Posted tagged ‘arithmetic’

“Language ought to be the joint creation of poets and manual worker.”

March 24, 2016

We’re back to dreary and cold. I had put away my flannels only to pull them out this morning. I’m even wearing socks. I spent a couple of hours earlier with my neighbor, the one who became a citizen. We just chat, my way for her to learn better conversational English. She is still having trouble with has and have. I don’t speak any Portuguese beyond please and thank you so I am quite amazed with her grasp of English, a language with weird rules and odd spellings.

I remember workbooks from elementary school. We had one for arithmetic and one for English.  My most vivid memory of a math page was the one on coins. It had a line up of a reasonable facsimile of each coin. I had to figure which coins and how many I needed for something like 35 cents. The answer had to be the smallest amount of coins. A quarter and a dime would get me a check; three dimes and a nickel would merit an X. Dollars were self-evident and didn’t appear in my workbook. We’d do a page or two during the lesson, and sometimes had to finish at home.

The English workbook was filled with things like contractions, subject-verb agreement, singular and plural words and verb tenses. There were pages filled with sentences which had one blank. You had to choose between he or him, she or her and all the rest of the pronouns. I’ve come to believe that many people were either sick at home or sleeping in class and subsequently missed that particular lesson. TV dialogue is rife with errors. I hear things like, give the book to him and I or to her and I, and it makes me cringe. I’ve been told that’s the way people talk now so I should accept it, but what’s wrong is wrong as far as I’m concerned.

I think music and language are similar. If someone plays or sings a piece of music off-key, people don’t find that entertaining. They cringe. They don’t say that’s the way people sing now. I wish language was given the same respect.

I find language beautiful. The right words strung together can fill you with love or longing. They can make you laugh or cry. They have the power to hurt, to cut. Our memories are images described in words.

I accept new words and I know old ones disappear from lack of use. Language is fluid, but the form doesn’t change. A name is a noun. An action word is a verb. The object of the preposition is objective case. It’s him, not he. It’s me, not I. That’s all I’m asking.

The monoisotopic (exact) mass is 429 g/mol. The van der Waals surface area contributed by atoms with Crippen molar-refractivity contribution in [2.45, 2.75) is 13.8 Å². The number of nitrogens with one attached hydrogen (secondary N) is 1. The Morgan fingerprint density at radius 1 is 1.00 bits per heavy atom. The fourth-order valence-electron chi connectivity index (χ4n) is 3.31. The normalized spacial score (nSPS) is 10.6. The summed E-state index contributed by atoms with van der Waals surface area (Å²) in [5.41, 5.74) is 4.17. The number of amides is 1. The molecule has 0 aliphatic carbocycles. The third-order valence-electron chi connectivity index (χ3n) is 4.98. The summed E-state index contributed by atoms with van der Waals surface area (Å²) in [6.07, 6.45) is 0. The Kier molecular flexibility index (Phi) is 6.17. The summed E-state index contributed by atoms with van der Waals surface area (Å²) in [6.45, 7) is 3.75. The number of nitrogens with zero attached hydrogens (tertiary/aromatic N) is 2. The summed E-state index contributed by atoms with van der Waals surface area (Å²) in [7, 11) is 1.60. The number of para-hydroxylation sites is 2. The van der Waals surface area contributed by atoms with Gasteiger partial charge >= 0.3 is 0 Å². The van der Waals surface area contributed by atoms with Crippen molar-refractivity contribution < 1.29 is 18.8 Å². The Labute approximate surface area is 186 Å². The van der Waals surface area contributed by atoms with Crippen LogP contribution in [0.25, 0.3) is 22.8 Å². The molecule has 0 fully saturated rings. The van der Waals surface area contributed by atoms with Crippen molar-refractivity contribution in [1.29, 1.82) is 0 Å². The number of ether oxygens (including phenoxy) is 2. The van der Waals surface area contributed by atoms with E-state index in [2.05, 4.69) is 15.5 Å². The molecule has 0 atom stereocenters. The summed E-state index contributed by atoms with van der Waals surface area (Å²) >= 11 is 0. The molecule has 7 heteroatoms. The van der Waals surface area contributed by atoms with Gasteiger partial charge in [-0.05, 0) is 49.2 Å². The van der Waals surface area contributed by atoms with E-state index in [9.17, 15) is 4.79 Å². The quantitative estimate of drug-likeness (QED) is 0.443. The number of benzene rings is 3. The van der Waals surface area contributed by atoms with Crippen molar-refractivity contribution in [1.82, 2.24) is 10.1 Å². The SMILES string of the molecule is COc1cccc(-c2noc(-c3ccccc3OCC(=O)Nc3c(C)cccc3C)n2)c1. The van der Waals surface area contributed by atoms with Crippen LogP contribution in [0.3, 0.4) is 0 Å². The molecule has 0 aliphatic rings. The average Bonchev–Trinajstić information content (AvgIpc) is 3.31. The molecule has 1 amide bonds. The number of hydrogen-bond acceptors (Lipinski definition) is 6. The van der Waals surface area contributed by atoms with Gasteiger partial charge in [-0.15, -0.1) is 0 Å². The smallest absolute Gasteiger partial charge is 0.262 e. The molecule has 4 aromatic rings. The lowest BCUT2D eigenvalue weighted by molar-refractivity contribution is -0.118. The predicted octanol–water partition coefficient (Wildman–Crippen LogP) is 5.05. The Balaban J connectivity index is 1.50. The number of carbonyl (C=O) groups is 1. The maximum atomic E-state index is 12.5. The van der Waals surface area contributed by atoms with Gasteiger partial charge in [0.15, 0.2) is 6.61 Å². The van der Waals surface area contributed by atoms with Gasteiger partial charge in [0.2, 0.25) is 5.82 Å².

“Mathematics was hard, dull work. Geography pleased me more. For dancing I was quite enthusiastic.”

February 26, 2012

Today is winter. The dump was freezing and the wind felt Arctic. I swear the people in the car beside me were speaking Russian. If records were being kept, the fastest dump runs in history would be today’s.

Last night the wind howled and the house shook. I was glad the new palm tree was nailed in places to the deck or it would have gone flying, a bit like the cow and the rowboat in The Wizard of Oz cyclone. All I did was snuggle even more under my down comforter and go back to sleep.

Monday was the worst day of the week and the worst of all Monday’s was the one after a vacation. That would be tomorrow around here.

We all knew school was inevitable. Hating to go only made it worse so abiding it as a necessary evil made it a bit more tolerable for those for whom school was anathema. I liked school or at least I never minded going. I liked most subjects except arithmetic because it was the only one which ever gave me any trouble. I used to hide my fingers under my desk so I wouldn’t get caught using them. I was a great carrier of numbers though. It was always the smaller ones which tripped me up, never those with three digits. I remember writing the 1 over the number the way I had been taught while in my head, I’d be saying, “And carry the one.” It was almost like a prayer, something we all learned by heart. My favorite subject was reading. We had a book series which we used from year to year. The books were filled with stories and poems with questions at the end. Lots of times we’d have to read aloud. I always felt bad for the kid who had trouble with words and for whom reading aloud was torture. “Sound out the letters,” was always the nun’s directive as if that easily solved the problem. What I thought was strange was our report cards graded us on silent reading, never reading aloud so I didn’t understand why we did it. I suppose to prove we could read.

I’m sorry geography as a separate subject has disappeared from most schools. It was always a favorite of mine. Only one part, learning the exports of all the countries, was never all that important to me. I liked the pictures and mostly I liked the stories of the way people lived. The tulips and the windmills, the snow on the mountains and the goats and sheep were far more fun than bananas and coffee beans.